Mitral Valve Disease (MVD) or Endocardiosis (as referred to by veterinarians) is a chronic degenerative heart disease affecting the valve between the left atrium and the left ventricle. Deposition of mucopolysaccharide in the valve and its attached cords causes the valve to become distorted and allows blood to leak back into the atrium during contraction of the ventricle. Most often only the mitral valve is affected, but in one-third of affected dogs, the tricuspid valve (between the right atrium and the right ventricle) is affected as well. MVD is most often seen in small breeds, particularly the Cavalier King Charles Spaniels and most other small spaniels. The Chihuahua, Miniature Poodle, Miniature Pinscher, Dachshund, Pekinese and Whippet can be affected as well.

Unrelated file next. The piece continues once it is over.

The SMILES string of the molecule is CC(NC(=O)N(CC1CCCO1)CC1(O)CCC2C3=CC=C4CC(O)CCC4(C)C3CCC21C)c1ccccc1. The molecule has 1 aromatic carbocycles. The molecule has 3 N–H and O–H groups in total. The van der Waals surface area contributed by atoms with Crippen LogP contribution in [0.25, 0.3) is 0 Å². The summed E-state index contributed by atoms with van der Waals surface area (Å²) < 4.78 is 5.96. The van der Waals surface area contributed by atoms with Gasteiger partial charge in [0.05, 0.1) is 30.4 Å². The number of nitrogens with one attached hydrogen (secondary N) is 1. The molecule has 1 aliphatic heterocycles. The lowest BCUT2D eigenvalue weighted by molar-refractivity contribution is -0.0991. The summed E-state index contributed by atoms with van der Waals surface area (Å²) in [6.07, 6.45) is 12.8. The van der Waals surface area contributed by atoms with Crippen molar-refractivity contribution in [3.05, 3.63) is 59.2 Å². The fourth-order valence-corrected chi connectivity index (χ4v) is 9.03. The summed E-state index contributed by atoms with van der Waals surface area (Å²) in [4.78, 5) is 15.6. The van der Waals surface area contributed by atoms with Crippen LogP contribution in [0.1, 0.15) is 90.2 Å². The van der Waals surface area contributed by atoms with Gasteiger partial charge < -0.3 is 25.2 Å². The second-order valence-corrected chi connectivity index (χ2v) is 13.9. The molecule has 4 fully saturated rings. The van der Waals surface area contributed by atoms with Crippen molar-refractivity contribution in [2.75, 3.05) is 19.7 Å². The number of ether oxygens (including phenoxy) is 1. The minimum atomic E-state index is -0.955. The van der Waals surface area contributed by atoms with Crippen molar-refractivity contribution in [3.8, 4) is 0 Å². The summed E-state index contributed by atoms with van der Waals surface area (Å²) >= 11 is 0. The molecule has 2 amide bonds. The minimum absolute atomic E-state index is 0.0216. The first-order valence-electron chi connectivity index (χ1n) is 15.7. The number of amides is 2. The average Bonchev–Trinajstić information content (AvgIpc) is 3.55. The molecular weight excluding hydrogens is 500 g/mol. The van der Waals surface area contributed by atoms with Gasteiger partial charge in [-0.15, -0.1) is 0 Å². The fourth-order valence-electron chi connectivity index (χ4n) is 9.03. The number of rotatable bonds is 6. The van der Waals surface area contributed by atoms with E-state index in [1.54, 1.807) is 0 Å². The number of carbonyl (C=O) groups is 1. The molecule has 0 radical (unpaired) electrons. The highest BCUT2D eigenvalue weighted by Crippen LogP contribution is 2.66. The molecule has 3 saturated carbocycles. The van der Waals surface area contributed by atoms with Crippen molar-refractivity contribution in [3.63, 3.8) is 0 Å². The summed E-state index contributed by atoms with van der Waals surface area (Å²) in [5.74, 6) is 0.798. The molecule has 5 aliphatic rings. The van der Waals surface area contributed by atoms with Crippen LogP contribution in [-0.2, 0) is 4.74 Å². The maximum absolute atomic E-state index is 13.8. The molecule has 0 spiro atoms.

A diagnosis of MVD is usually done by auscultation. Murmurs are rated as grade 1 through 6 and is dependent on how loud the heart murmur is. As MVD progresses, your dog’s heart murmur will be become louder; to the point that you’ll be able to hear the murmur without a stethoscope. As the heart disease progresses, other organ systems can be affected. Controversy remains about when to start treatment for MVD. Commonly, treatment begins at stage 3.
The most common treatments include a vasodilator such as enalapril, a diuretic such as furosemide and digoxin, a drug to help the heart beat slower and stronger. Surgical mitral valve replacements have been successful, but this is not considered standard treatment yet. A yearly heart exam is strongly recommended.
There is a strong genetic component for contracting MVD. Breeders are encouraged to use older stud dogs (over 5 years old) with healthy hearts. Another suggestion asks that Cavaliers be at least 2 to 2 and a half years old and free of heart murmurs when breeding.